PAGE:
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Lambe, K;Lydon, S;Madden, C;McSharry, J;Marshall, R;Boylan, R;Hehir, A;Byrne, M;Tujjar, O;O'Connor, P
BMC Health Services Research
Understanding hand hygiene behaviour in the intensive care unit to inform interventions: an interview study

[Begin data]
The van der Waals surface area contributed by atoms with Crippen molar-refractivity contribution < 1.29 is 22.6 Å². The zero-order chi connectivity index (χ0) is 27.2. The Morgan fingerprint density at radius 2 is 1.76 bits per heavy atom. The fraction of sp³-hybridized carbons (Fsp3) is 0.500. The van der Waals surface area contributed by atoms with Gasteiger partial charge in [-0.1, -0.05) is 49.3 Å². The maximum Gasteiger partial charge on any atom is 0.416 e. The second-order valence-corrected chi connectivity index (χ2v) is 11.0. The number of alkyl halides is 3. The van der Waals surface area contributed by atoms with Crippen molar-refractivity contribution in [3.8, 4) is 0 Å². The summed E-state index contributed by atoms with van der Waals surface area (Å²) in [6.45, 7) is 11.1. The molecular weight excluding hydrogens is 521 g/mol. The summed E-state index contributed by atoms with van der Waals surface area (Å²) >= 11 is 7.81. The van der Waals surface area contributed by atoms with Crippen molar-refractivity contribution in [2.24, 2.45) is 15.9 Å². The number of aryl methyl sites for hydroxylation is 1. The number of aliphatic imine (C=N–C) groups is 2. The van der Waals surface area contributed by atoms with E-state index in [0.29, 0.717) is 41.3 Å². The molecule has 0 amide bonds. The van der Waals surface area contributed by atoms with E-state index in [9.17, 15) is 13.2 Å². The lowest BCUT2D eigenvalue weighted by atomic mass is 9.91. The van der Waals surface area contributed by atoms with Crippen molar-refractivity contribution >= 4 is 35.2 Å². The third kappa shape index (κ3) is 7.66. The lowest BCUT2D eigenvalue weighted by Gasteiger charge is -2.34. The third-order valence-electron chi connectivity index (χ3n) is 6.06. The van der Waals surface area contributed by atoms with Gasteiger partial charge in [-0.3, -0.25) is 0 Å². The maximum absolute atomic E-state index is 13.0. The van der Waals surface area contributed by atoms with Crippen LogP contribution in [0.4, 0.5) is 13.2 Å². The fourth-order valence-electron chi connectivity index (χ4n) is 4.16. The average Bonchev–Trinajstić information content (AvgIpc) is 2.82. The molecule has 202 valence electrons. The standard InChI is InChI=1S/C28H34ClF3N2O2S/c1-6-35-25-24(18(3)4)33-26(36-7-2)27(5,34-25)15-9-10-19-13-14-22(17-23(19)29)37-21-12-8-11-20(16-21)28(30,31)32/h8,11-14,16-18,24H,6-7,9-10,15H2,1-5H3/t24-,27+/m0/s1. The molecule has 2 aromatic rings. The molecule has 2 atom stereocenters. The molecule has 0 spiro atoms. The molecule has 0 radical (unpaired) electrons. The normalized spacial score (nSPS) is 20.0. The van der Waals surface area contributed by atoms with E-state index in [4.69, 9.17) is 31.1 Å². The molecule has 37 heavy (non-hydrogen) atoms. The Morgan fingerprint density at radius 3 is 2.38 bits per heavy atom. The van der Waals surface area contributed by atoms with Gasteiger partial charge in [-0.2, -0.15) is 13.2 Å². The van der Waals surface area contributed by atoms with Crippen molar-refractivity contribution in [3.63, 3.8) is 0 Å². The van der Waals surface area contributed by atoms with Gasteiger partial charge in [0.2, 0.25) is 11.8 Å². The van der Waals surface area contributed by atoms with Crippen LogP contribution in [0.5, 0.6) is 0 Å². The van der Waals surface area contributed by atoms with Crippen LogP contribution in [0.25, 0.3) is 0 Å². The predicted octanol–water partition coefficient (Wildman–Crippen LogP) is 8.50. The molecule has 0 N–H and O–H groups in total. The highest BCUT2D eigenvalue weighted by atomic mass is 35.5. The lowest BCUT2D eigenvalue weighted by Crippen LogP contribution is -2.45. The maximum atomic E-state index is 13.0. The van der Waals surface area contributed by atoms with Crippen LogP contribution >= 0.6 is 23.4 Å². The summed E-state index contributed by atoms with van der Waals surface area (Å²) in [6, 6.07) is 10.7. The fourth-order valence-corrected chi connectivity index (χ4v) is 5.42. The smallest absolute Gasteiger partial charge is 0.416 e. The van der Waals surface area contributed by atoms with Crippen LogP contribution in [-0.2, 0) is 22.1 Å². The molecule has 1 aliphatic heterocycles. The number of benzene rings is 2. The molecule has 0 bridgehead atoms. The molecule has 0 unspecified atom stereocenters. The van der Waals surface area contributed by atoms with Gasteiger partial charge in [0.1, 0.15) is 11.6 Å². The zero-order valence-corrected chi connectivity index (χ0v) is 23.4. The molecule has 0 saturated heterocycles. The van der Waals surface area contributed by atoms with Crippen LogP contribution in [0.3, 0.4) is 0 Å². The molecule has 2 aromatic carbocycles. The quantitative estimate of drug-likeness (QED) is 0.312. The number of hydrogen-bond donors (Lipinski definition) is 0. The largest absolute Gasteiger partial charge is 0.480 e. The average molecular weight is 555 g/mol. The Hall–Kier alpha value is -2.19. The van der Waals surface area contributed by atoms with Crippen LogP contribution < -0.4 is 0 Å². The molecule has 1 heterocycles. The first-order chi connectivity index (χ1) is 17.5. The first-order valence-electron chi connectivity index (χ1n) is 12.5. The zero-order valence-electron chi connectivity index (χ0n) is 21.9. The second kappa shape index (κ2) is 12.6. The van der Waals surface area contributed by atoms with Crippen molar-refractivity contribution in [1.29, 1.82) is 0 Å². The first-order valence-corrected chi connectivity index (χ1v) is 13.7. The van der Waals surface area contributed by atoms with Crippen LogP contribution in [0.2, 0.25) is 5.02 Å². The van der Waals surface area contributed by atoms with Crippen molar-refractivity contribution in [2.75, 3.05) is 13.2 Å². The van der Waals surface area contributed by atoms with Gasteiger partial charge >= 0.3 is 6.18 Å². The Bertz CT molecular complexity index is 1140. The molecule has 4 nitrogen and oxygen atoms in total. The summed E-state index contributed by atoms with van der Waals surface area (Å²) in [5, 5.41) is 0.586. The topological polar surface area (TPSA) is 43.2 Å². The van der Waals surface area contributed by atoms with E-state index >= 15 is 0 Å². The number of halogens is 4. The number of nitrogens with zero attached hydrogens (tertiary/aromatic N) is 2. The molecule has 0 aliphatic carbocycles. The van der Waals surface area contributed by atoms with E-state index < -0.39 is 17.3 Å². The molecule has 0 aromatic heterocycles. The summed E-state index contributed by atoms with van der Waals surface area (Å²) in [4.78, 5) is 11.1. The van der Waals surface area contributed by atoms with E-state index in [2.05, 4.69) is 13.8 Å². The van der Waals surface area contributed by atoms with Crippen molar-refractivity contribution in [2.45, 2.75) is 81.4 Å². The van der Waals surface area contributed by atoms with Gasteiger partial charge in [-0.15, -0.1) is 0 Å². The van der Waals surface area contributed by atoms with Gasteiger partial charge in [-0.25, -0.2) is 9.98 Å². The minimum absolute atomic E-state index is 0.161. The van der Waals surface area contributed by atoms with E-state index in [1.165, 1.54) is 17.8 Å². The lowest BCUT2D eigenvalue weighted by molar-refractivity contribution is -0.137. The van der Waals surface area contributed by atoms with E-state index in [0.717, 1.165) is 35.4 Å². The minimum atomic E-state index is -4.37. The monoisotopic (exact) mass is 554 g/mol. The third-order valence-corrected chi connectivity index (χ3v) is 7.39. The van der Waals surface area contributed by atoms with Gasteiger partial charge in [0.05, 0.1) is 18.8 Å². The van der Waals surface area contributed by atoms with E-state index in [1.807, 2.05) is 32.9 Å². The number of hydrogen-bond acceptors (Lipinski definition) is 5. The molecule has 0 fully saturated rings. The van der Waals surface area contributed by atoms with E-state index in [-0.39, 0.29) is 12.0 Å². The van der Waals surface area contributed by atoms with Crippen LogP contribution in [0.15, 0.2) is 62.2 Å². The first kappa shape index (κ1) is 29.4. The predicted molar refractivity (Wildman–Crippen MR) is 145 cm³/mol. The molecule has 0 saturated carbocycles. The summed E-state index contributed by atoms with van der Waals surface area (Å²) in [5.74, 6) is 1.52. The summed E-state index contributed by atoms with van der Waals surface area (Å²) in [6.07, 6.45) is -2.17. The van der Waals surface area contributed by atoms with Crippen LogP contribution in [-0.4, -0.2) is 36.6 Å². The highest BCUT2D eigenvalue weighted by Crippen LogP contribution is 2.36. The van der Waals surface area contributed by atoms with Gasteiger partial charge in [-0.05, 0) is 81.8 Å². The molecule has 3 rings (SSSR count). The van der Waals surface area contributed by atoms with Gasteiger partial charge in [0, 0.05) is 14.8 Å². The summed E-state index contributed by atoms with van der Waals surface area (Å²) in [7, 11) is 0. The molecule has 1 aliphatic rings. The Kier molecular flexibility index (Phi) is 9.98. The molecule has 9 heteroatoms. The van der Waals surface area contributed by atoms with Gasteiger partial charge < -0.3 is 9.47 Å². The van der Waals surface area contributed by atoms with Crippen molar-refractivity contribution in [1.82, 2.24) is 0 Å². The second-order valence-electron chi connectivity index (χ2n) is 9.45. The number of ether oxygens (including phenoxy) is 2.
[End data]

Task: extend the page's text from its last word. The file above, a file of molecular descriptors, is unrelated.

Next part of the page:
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Background Improving hand hygiene (HH) compliance is one of the most important, but elusive, goals of infection control. The purpose of this study was to use the capability (C), opportunity (O), motivation (M), and behaviour (B; COM-B) model and the theoretical domains framework (TDF) to gain an understanding of the barriers and enablers of HH behaviours in an intensive care unit (ICU) in order to identify specific interventions to improve HH compliance. Methods A semi-structured interview schedule was developed based upon the COM-B model. This schedule was used to interview a total of 26 ICU staff: 12 ICU nurses, 11 anaesthetic specialist registrars, and three anaesthetic senior house officers. Results Participants were confident in their capabilities to carry out appropriate HH behaviours. The vast majority of participants reported having the necessary knowledge and skills, and believed they were capable of carrying out appropriate HH behaviours. Social influence was regarded as being important in encouraging HH compliance by the interviewees- particularly by nurses. The participants were motivated to carry out HH behaviours, and it was recognised that HH was an important part of their job and is important in preventing infection. It is recommended that staff are provided with targeted HH training, in which individuals receive direct and individualised feedback on actual performance and are provided guidance on how to address deficiencies in HH compliance at the bedside at the time at which the HH behaviour is performed. Modelling of appropriate HH behaviours by senior leaders is also suggested, particularly by senior doctors. Finally, appropriate levels of staffing are a factor that must be considered if HH compliance is to be improved. Conclusions This study has demonstrated that short interviews with ICU staff, founded on appropriate behavioural change frameworks, can provide an understanding of HH behaviour. This understanding can then be applied to design interventions appropriately tailored to the needs of a specific unit, which will have an increased likelihood of improving HH compliance.
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